Monthly Archives: May 2012

Puppet: User Management and /home over NFS

I was looking for a way to automate user configuration management on 20 Linux machines that I have been administering for several months now. In my setup I want to see following:

  • add a user once, have him/her on as many machines as you define
  • share users’ home directories over the network

There are many ways to have it done. I wanted to see how this can be achieved with Puppet for several reasons, mainly, because I want to have as much config management under the same hood as possible. And I am just starting with Puppet, so comments are welcome.

To implement the user management setup I need three modules:

  • users – will define users, their passwords, ssh-keys (optional), default shells etc
  • nfs_server – will share /home directory over NFS
  • nfs_client – will mount the shared /home directory as /home

In this demo I have three machines, all running Debian Squeeze:

  • puppet.mydomain.com – is the puppet master
  • node1.mydomain.com – NFS server, will share /home over the network
  • node2.mydomain.com – NFS client, will mount /home from node1

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Script for adding multiple Vagrant boxes

I’ve been using Vagrant for a while now to test new configurations with simple virtual machines. Usually it’s just a single VM that I’m using but now I wanted to do some tests on more than one machine at the same time.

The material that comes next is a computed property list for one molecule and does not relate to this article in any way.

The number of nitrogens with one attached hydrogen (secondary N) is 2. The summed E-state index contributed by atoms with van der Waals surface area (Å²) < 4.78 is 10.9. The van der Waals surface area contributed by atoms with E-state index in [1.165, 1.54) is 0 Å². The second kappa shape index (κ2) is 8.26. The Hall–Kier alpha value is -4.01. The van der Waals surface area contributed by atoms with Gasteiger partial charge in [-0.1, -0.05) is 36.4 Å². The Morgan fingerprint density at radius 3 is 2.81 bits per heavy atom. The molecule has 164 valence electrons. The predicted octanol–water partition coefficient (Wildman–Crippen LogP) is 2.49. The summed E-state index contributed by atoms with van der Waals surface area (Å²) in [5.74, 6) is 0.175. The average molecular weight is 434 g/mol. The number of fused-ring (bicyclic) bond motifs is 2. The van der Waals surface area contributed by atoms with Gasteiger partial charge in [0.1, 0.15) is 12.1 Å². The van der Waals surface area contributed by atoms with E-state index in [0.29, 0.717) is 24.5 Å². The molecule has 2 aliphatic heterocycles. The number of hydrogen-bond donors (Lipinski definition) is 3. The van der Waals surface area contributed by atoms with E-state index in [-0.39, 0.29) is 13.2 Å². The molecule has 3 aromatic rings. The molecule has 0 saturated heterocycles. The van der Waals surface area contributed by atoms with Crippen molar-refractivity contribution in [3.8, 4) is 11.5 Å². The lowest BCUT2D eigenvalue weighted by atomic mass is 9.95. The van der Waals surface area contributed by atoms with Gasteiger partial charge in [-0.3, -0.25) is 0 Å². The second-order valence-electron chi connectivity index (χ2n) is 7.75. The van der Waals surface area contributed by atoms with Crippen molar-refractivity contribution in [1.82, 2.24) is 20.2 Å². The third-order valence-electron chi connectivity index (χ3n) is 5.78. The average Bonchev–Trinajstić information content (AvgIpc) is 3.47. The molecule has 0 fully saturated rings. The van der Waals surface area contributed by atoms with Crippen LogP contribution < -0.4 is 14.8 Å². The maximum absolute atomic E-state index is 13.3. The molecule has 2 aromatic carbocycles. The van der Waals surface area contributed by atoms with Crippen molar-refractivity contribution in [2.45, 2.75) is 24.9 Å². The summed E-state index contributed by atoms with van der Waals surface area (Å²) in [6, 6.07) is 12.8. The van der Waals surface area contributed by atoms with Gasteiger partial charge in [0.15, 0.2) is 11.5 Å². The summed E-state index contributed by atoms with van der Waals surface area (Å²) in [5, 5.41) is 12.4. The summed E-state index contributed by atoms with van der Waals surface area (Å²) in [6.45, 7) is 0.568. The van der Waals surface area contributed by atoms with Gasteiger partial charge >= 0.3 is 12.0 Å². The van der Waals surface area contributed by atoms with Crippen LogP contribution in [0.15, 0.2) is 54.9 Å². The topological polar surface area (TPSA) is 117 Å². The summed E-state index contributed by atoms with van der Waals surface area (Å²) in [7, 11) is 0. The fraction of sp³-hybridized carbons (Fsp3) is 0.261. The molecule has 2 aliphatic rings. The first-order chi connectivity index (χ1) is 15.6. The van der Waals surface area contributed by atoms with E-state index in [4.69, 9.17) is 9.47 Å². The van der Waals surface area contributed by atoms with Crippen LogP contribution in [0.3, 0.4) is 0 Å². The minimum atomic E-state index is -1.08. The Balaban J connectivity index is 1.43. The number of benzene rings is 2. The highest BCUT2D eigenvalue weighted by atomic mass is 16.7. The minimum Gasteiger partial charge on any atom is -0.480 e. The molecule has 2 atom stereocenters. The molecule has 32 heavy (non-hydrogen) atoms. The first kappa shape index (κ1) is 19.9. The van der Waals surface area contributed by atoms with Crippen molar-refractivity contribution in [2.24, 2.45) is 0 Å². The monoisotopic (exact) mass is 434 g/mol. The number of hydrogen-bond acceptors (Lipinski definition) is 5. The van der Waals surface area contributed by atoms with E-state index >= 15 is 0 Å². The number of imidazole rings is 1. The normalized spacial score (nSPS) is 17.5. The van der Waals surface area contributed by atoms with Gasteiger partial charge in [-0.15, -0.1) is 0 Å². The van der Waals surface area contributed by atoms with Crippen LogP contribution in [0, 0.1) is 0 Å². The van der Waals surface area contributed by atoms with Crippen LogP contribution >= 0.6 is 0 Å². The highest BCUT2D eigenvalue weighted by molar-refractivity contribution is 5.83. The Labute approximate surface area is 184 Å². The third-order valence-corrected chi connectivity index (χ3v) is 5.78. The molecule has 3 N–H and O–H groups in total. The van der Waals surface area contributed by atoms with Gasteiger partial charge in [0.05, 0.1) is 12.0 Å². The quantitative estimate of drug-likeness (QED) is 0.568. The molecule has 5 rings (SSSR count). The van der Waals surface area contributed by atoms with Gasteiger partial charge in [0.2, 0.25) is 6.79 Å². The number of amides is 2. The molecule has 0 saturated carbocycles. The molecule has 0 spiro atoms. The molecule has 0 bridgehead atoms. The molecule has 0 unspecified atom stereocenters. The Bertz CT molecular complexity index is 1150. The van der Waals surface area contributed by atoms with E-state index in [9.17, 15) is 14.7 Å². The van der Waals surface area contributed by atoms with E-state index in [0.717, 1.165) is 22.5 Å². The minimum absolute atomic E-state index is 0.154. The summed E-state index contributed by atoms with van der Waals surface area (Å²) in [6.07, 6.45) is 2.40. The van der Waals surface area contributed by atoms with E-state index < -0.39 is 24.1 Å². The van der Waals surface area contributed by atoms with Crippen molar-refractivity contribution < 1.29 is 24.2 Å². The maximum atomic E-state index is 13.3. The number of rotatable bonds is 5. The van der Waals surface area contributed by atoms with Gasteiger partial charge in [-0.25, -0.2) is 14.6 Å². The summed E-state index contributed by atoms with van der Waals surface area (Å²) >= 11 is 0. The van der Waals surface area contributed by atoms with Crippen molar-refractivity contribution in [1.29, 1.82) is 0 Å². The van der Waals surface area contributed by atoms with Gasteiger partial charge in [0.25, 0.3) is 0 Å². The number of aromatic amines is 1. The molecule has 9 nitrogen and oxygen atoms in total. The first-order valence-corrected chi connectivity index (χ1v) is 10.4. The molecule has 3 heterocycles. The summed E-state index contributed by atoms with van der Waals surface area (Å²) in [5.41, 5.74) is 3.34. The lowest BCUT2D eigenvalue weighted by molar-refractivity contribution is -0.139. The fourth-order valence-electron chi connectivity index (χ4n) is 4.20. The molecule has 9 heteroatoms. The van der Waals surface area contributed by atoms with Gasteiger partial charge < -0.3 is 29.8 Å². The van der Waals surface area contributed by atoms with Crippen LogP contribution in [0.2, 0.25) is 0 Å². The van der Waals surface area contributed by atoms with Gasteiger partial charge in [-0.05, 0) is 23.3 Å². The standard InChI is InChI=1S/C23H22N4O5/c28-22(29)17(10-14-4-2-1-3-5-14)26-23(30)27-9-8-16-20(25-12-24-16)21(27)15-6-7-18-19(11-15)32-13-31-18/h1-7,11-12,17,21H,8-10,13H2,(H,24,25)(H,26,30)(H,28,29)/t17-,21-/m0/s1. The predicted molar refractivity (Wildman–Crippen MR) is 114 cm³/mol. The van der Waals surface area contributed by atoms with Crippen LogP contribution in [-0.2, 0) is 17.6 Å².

So I was looking for a way to easily create multiple identical virtual machines with Vagrant but couldn’t find a good solution so I made this small script to do it for me. If you know a better way, could you leave a comment and then we can both laugh at this script. I have also included a guide for controlling these new VMs with Fabric.

The script copies a packaged vagrant box as many times as you define and adds them to vagrant. Then adds the new virtual boxes to the Vagrantfile config. These new vagrant machines have hostonly static IP network setting but you can change it to bridged in the script if you want IPs from DHCP. The hostonly means that the machines can only be accessed from the host machine that’s running vagrant.

If you want to use multiple vagrant boxes without the script, here are the steps:
Create a single Vagrant box. Guide
Package it. Guide
Copy the package.box file. You need a copy for each virtual box. Guide ๐Ÿ˜‰
Add the new box copies to vagrant. Guide
Add new config to Vagrantfile for each new box. Guide
Start the boxes with ‘vagrant up’

And here’s the guide for using my script:
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Setting up a Github project

So I felt like setting up Github repository for awaseroot.ย Git is a version control system and with Github you can share your git project/repository online. We use Github as a place to share all our awaseroot material. There’s many good tutorials available (for example: http://help.github.com/win-set-up-git/) but here’s the steps I took one by one. Replace awaseroot with whatever you want.

Ubuntu 12.04
Git version 1.7.9.5

The goal is to publish this:

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